I´m Tali Gutierrez, I work for a small company in Mexico (ACTG Molecular Solutions) developing detection systems for aquaculture pathogens. We are happy users of Open qPCR since 6 months ago, reliable, fast and cheapest way to make diagnosis.


Hi everyone!

My name is Obdulio. I’m the co-founder of Entopsis and a big fan of open PCR!

I’m here looking to see if we can help. One of our areas of interest is to help facilitate the use of PCR by smaller labs, biohakers, citizen scientists, etc. We allow people to use complex DNA samples (e.g., blood, cell lysates, plant extracts, etc.) directly into PCR without having to isolate DNA (www.PCRopsis.com).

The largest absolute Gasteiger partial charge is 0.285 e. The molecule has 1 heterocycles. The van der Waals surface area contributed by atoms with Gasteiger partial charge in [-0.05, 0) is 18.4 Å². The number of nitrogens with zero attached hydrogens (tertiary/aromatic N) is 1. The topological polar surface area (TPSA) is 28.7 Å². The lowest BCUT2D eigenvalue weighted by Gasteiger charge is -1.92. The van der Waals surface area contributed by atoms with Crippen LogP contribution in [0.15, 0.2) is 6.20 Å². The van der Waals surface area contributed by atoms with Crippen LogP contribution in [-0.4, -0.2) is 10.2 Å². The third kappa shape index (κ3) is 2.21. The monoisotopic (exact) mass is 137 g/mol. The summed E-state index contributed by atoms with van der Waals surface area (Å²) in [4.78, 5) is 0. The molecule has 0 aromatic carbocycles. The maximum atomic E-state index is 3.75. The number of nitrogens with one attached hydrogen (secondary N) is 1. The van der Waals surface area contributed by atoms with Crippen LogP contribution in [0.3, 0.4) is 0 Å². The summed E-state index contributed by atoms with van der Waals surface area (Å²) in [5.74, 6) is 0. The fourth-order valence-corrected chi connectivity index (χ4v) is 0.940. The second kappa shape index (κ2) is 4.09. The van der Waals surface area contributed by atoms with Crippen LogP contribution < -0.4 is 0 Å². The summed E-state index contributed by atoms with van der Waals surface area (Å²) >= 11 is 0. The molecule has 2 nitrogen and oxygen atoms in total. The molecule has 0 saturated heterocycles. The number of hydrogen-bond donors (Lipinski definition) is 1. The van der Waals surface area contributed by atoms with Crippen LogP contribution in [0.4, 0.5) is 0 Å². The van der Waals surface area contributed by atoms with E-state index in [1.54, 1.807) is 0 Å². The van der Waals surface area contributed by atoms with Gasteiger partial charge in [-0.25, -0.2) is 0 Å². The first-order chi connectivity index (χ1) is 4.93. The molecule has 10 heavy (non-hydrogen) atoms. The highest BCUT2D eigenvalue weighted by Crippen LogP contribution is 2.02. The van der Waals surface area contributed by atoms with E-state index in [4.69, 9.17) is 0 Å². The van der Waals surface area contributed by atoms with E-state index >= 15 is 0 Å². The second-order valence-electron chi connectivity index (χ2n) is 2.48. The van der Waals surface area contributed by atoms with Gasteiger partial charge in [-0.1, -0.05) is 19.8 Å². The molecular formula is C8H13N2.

Let me know if you have any questions on how to use our solutions with open PCR systems.



i saw open pcr while searching for equipment for my lab. I am a molecular geneticist from the Federal University of Agriculture Abeokuta, Nigeria. That is a university in a developing nation.
Developing nations are endemic with poor and unstable electricity power supply, therefore simple methods like refrigeration, running pcr or simple electrophoresis separation are big challenges. you have to run on backup power supply. To overcome this challenge I have to set up my private laboratory outside of government inefficiency. I use solar power with 16 panels to generate electricity (very expensive startup). most my lab equipment are small foot print and low power consumption. that is why i took interest in open real-time pcr.


do you have solutions for CTCs/ liquid biopsy for cancer detection?



Do you mind letting me know whom I’m talking to?

We do have various solutions that can be used in the CTC / liquid biopsy space.